I knew all of this as I pulled into Talkeetna with Greg Poettgen, my climbing partner for the next three weeks. We had read books and were quite familiar with the use of the internets, which together had taught us enough to plan a two-man three-week trip into the mountains. In fact, I was quite enamored with the tradition of flying in Alaska (and with Alaska in general), and like a Swiss village high in the Alps the town of Talkeetna delivered up the romanticism of which I had dreamed. Unlike a Swiss village, however, where everything is crisp and clean, manicured to perfection, Talkeetna stands up to its reputation as a rugged backcountry outpost. Hewn logs compose many of the town’s largest buildings, and the shops promote their wares with colorful hand-painted signs. When we arrived in mid-April the one paved road through town was obscured by snow and ice. The one general store – Nagley’s – is part grocery store, part coffee shop, part liquor store and part pet store. When the Nagley’s clerk told Greg and I that her sixteen-year-old tail-less cat Stubbs was the mayor, we weren’t sure if she was being serious or not. If we were looking for rustic backwoods Alaska, Talkeetna seemed to be the right place.
The airfield stands on the edge of town just a few short blocks from Nagley’s, and we were soon in the offices of K2 Aviation, barely masking our unbounded excitement. The walls were papered with photos of small planes flying amongst giant snow-covered mountains. Soon, we knew, we would be in one of those planes, weaving among glaciers and summits of a scale we had never known. We hastened through the regularities of forms and agreements, eager to get into a plane and be off to the mountains. The formalities took quite a while, as is usual with such endeavours, and we even had to take a trip across town (four blocks) to check in with the National Park Service and get our Clean Mountain Can. Still, by noon we had everything we would need for the next three weeks packed tightly into a tiny Cessna airplane. Before I knew it we met our pilot, Tony, climbed into the plane and took off.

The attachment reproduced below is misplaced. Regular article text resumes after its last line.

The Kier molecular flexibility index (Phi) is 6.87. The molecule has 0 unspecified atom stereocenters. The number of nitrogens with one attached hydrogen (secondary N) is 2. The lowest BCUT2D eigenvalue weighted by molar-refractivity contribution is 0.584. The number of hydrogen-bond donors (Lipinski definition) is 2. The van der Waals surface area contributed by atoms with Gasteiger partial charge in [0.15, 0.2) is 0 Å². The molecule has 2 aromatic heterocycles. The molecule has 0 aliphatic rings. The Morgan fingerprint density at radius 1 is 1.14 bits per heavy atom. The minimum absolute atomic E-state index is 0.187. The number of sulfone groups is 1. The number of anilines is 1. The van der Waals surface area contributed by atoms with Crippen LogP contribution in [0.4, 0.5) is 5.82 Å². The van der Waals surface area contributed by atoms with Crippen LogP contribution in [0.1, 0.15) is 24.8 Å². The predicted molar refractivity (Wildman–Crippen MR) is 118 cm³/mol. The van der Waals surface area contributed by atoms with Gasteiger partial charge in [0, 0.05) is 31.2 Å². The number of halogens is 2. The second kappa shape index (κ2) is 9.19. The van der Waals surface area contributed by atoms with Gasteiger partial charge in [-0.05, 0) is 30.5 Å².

[Approaching the mountains in the plane. PHOTO: Dakota Jones]
In the spring of 2012 a Brian Stefanovic from Fort Collins invited me to climb the West Rib of Denali with him in May 2013. He was planning a trip with another friend and invited me along for the company and support. The suggestion surprised me. For one, I had no big mountain experience, and not even much ice climbing experience. Denali is a big peak to attempt cold turkey. But beyond that, the thought of climbing in the Alaska Range was not something I had ever considered, for the simple reasoning that, in my mind, Alaska was where good climbers went to climb. I wasn’t a good climber, so how could I even consider that? But then I started thinking with the kind of ambition that has allowed me to travel the world running races, and I realized that a) I did know how to ice climb, b) I had a whole year to get better at ice climbing and mountaineering, c) Alaska surely has some less difficult climbs for the less badass, and d) fuck it. Why not go to Alaska? I’d learn the most by gaining experience in the range. I set to work researching the mountains.